Thirdly, Recommendation 11 of the Macpherson Inquiry amplified the responsibility of race relations legislation, and in particular the responsibility of all police officers to uphold their legal duties. The fact that Chief Police Officers can be held vicariously liable for the acts and omissions of their officers relevant to the legislation is just one of the reasons that police forces and constabularies take issues of racism so much more seriously now than previously.
Fourthly, Stephen Lawrence’s murder played a significant role in the ending the double jeopardy principle, whereby no one could be tried twice for the same crime. The abolition of this legal principle in 2005 meant that one of Stephen’s murderers could be successfully tried again.
So the death of Stephen Lawrence has brought about some fundamental changes in the way that racism is dealt with in this country. However, I realise with some resignation it is not Stephen’s death that has brought about these changes. It is not even the fact that the attack was racially motivated that brought about these changes. In fact, the thing that ensured Stephen’s murder did not simply go recorded as an unsolved crime was just how stupendously badly the Metropolitan Police bungled the initial investigation, combined with the tenacity of Stephen’s mother and other supporters.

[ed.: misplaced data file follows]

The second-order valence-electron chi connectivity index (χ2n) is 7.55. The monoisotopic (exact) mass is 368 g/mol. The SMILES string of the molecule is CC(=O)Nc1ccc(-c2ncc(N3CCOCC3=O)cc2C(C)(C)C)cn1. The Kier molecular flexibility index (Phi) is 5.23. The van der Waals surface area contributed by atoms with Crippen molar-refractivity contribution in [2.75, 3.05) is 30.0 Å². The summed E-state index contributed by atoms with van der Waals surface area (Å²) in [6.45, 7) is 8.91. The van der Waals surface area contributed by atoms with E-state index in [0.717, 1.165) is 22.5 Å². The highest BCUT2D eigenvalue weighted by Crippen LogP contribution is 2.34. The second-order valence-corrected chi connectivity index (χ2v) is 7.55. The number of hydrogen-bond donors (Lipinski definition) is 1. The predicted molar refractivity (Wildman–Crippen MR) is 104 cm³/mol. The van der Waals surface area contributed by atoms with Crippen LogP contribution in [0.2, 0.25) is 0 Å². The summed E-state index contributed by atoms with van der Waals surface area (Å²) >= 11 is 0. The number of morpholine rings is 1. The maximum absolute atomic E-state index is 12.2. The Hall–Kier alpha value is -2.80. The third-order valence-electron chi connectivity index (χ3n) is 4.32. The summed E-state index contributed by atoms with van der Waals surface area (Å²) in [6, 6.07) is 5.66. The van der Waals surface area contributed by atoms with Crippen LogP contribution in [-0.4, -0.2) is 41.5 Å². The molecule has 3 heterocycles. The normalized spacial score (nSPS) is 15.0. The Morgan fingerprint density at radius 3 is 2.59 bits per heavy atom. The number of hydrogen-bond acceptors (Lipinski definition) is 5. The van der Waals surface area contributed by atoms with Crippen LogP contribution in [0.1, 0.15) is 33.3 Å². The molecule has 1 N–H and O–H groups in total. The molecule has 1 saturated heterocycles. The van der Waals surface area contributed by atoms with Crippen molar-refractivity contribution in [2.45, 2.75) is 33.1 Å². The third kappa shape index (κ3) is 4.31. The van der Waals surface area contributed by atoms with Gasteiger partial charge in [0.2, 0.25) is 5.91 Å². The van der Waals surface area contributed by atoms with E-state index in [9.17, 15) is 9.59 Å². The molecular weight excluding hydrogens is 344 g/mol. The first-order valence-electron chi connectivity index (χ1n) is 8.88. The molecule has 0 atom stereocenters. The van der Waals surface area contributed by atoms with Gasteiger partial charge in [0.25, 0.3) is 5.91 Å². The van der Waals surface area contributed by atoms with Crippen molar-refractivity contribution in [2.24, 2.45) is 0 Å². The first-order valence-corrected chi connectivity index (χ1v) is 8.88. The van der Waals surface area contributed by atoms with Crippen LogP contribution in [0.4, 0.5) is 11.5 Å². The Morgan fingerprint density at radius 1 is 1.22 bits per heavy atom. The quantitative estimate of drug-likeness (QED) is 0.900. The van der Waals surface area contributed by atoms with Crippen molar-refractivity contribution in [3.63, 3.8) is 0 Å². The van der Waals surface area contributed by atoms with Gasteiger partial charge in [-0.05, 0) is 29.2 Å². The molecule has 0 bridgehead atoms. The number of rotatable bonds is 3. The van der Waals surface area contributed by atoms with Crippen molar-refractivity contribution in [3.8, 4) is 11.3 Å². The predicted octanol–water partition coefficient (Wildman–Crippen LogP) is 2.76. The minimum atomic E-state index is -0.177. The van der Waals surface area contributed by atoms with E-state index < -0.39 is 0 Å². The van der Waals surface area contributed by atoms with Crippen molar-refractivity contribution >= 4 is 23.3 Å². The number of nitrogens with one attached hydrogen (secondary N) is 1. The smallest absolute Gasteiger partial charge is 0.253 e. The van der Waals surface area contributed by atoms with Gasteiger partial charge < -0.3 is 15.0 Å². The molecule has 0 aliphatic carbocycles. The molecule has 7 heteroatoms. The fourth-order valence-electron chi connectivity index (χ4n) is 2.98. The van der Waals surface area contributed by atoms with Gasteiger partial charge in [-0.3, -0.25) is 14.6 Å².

So can individuals make a difference in tackling issues as big as racism? Without a doubt. I also strongly believe organisations can, and do, have a significant impact on cultural change, including on issues as significant as tackling racism in society. Hopefully your organisation will be doing this in a positive, proactive way, and not in the negative mishandling impact that the Met Police had.
One of the most common mistakes I come across in business today is people who try to manage their remote teams using pretty much the same tactics as they use for managing their face-to-face teams.
On the face of it, managing a remote team doesn't sound like it should be that much harder than managing a face-to-face team. After all, we have a whole industry of modern technology to assist us - mobile phones, teleconferencing, videoconferencing and webcams. Yet the very fact that we feel the need to create even more sophisticated technologies such as tele-presence (where you can almost believe you're in the same room as the person you're seeing) should tell us something about how strong our desire is to feel we're in the same vicinity as the other person.
Not surprising, then, that research has found that it takes something like four times as long to communicate a message electronically as it does to communicate it face-to-face. So every time you reach for your email, be prepared to wait a little longer and work a little harder before the message is accurately received the other end. And it's not just communication effectiveness that is impaired by remote working - it also takes a bit longer for us to establish trust with someone we can't see. This is OK in long-term teams, but when quick turn-around is needed in a new team, trust is a tricky issue. Not only does it take us two weeks longer to establish trust with someone we can't see, but that trust is also more fragile - we're more likely to lose our faith in remote team members than people we see in the flesh.
It's not all doom-and-gloom though. There are things that you can do in order to manage your remote team more effectively.
Our five top tips are:
1. Use the 'information-richest' form of media available to communicate - face-to-face where possible, followed by tele-presence or video conference, then telephone. Ideally, email should only be used to convey sizeable amounts of information, specific data, or as a last resort.